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"Starmer tsunami" What the general election results mean for the UK

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A historic landslide victory has put the Labour Party back in No 10.

The new Prime Minister, Sir Keir Starmer, rounded off his exultant victory speech by stating that the UK now has the opportunity to “get its future back”. But what will this future look like? What can the Labour Party do over the next 100 days and weeks to stimulate investment, prioritise growth, and get the UK back on track with net zero?

Labour’s mandate is strong, giving them the green-light to act boldly on social, economic, and environmental matters. Not only did Labour win more than 400 seats, but they also unseated multiple senior Tory MPs including Penny Mordaunt, Jacob Rees-Mogg, Grant Shapps, and former Prime Minister Liz Truss. The UK electoral system proved frustrating for Reform UK who, despite garnering over 4 million votes, managed to translate that into only 4 seats.

The Liberal Democrats and the Green Party, however, have seen huge improvements. Overnight, the Greens quadrupled their presence in Parliament, securing 4 seats, and the Lib Dems secured over 70 seats, citing an imaginative campaign strategy and a crumbling Conservative vote as their reasons for success. Both parties have promised to hold the new government to account, particularly on issues such as housing and the environment.

Starmer’s election manifesto, titled ‘Change’, highlights his key focuses:

  • Build an NHS fit for the future, with 40,000 more appointments every year and 8,500 additional mental health staff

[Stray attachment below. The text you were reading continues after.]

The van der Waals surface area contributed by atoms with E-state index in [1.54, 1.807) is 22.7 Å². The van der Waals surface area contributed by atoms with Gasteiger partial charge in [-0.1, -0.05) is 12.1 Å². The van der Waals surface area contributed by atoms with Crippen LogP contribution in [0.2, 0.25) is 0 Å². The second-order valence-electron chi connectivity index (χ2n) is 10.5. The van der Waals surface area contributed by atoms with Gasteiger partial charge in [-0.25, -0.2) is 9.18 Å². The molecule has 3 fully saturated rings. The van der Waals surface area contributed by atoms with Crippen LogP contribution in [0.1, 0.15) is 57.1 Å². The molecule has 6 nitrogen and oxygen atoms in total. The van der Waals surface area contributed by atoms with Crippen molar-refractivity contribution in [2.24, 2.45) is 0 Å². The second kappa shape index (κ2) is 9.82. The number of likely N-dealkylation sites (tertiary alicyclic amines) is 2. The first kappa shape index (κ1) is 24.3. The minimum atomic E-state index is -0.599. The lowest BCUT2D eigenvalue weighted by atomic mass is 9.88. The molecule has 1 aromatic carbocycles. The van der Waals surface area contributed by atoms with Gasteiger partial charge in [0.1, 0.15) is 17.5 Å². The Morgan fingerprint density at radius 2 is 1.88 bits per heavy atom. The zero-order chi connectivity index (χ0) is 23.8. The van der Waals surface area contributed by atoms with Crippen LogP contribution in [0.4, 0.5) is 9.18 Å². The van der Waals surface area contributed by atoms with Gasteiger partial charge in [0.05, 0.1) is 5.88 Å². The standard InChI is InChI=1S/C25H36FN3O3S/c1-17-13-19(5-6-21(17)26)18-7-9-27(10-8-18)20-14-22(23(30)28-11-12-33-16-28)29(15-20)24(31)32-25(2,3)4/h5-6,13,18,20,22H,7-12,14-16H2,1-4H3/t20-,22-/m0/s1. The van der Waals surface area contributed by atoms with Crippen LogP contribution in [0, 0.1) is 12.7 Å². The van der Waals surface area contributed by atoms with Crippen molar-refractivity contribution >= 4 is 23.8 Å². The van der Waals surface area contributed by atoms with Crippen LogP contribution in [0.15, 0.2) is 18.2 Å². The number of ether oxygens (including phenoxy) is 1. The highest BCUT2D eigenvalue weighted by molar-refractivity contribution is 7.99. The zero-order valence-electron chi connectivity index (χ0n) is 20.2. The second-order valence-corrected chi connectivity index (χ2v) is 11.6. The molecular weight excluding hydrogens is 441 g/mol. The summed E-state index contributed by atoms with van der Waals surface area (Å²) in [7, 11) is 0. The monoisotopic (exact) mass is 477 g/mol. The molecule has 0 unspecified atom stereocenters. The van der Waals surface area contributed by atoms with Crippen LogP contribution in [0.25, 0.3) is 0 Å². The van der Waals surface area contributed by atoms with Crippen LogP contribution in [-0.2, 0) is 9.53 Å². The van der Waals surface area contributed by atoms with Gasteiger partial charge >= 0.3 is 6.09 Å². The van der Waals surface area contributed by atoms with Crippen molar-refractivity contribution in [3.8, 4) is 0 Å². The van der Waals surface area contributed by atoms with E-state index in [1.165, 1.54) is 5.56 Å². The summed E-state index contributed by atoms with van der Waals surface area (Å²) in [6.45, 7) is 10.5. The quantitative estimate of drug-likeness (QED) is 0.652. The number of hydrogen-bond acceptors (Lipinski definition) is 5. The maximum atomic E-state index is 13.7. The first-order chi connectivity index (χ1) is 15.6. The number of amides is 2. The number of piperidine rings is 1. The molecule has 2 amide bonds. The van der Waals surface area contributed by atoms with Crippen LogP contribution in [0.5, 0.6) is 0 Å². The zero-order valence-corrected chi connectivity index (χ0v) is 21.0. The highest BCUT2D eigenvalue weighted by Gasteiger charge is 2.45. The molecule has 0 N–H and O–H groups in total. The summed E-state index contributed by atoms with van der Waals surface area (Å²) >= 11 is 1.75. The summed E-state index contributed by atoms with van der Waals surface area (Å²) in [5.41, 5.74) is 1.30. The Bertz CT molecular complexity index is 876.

• Commit to NATO, international development, and trade agreements
  • Close tax loopholes to fund investment in public services

And, on the topic of making Britain a clean energy superpower:

  • Enact a time-limited windfall tax on oil and gas giants, funding a Warm Homes Plan
  • Establish Great British Energy, a publicly-owned company, aiming to invite communities to come forwards with their own projects
  • Make British business competitive again, to mobilise private investment and accelerate net zero

These are admirable aims, but success requires decisive action.

Mike Childs, Head of Policy at Friends of the Earth, urged: “It couldn’t be more imperative that the new government makes the environment a top priority.” Others are prompting the incoming government to develop a “clear roadmap” to net zero, with a detailed climate plan setting out the path to 2050. Labour must focus on planning reform, too, to unravel grid delays and unleash renewable energy development.

Principally, the Greens’ strong showing should indicate to Labour that the environment has very much taken a top spot on the public agenda.


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